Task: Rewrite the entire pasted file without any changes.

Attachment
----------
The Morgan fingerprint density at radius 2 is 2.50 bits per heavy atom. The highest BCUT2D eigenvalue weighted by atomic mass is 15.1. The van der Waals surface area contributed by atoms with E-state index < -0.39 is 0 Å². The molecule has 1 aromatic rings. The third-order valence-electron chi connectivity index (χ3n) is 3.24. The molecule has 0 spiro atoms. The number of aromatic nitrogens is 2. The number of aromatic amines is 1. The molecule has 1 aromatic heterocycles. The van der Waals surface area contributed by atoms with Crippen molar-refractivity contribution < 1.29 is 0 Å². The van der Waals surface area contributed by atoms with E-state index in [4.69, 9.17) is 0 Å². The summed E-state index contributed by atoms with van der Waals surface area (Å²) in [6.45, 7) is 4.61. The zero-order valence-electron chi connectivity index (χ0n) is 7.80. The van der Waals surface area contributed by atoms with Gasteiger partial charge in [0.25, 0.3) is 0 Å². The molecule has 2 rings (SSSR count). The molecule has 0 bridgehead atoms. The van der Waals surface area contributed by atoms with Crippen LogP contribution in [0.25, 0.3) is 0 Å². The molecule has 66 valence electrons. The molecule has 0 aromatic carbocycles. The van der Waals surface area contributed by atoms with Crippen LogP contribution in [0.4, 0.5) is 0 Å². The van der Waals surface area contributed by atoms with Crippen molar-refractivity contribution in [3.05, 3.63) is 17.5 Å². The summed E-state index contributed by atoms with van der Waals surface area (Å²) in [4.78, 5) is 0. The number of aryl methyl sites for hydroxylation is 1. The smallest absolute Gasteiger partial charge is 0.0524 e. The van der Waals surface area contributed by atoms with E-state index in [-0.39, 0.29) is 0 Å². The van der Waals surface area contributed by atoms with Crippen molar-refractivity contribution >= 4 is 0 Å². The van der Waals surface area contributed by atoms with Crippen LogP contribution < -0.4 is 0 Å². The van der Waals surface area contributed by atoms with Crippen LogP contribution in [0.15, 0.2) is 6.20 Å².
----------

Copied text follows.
The Morgan fingerprint density at radius 2 is 2.50 bits per heavy atom. The highest BCUT2D eigenvalue weighted by atomic mass is 15.1. The van der Waals surface area contributed by atoms with E-state index < -0.39 is 0 Å². The molecule has 1 aromatic rings. The third-order valence-electron chi connectivity index (χ3n) is 3.24. The molecule has 0 spiro atoms. The number of aromatic nitrogens is 2. The number of aromatic amines is 1. The molecule has 1 aromatic heterocycles. The van der Waals surface area contributed by atoms with Crippen molar-refractivity contribution < 1.29 is 0 Å². The van der Waals surface area contributed by atoms with E-state index in [4.69, 9.17) is 0 Å². The summed E-state index contributed by atoms with van der Waals surface area (Å²) in [6.45, 7) is 4.61. The zero-order valence-electron chi connectivity index (χ0n) is 7.80. The van der Waals surface area contributed by atoms with Gasteiger partial charge in [0.25, 0.3) is 0 Å². The molecule has 2 rings (SSSR count). The molecule has 0 bridgehead atoms. The van der Waals surface area contributed by atoms with Crippen LogP contribution in [0.25, 0.3) is 0 Å². The molecule has 66 valence electrons. The molecule has 0 aromatic carbocycles. The van der Waals surface area contributed by atoms with Crippen LogP contribution in [0.4, 0.5) is 0 Å². The van der Waals surface area contributed by atoms with Crippen molar-refractivity contribution in [3.05, 3.63) is 17.5 Å². The summed E-state index contributed by atoms with van der Waals surface area (Å²) in [4.78, 5) is 0. The number of aryl methyl sites for hydroxylation is 1. The smallest absolute Gasteiger partial charge is 0.0524 e. The van der Waals surface area contributed by atoms with E-state index in [-0.39, 0.29) is 0 Å². The van der Waals surface area contributed by atoms with Crippen molar-refractivity contribution >= 4 is 0 Å². The van der Waals surface area contributed by atoms with Crippen LogP contribution < -0.4 is 0 Å². The van der Waals surface area contributed by atoms with Crippen LogP contribution in [0.15, 0.2) is 6.20 Å².